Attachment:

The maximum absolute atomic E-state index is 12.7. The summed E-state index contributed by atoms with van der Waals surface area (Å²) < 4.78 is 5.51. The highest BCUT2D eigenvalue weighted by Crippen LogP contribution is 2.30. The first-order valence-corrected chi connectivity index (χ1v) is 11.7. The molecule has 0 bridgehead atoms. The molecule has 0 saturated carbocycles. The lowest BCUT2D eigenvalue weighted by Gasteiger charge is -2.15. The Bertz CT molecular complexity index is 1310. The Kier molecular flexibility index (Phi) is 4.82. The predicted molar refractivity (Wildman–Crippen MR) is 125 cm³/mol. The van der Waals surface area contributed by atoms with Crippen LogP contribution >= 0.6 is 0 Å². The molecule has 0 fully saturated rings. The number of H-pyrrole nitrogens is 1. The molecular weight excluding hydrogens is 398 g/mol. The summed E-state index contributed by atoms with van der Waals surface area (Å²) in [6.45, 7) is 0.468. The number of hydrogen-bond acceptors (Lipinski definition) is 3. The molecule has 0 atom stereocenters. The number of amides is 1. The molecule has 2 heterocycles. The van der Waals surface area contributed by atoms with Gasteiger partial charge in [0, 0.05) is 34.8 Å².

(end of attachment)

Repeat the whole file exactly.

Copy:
The maximum absolute atomic E-state index is 12.7. The summed E-state index contributed by atoms with van der Waals surface area (Å²) < 4.78 is 5.51. The highest BCUT2D eigenvalue weighted by Crippen LogP contribution is 2.30. The first-order valence-corrected chi connectivity index (χ1v) is 11.7. The molecule has 0 bridgehead atoms. The molecule has 0 saturated carbocycles. The lowest BCUT2D eigenvalue weighted by Gasteiger charge is -2.15. The Bertz CT molecular complexity index is 1310. The Kier molecular flexibility index (Phi) is 4.82. The predicted molar refractivity (Wildman–Crippen MR) is 125 cm³/mol. The van der Waals surface area contributed by atoms with Crippen LogP contribution >= 0.6 is 0 Å². The molecule has 0 fully saturated rings. The number of H-pyrrole nitrogens is 1. The molecular weight excluding hydrogens is 398 g/mol. The summed E-state index contributed by atoms with van der Waals surface area (Å²) in [6.45, 7) is 0.468. The number of hydrogen-bond acceptors (Lipinski definition) is 3. The molecule has 0 atom stereocenters. The number of amides is 1. The molecule has 2 heterocycles. The van der Waals surface area contributed by atoms with Gasteiger partial charge in [0, 0.05) is 34.8 Å².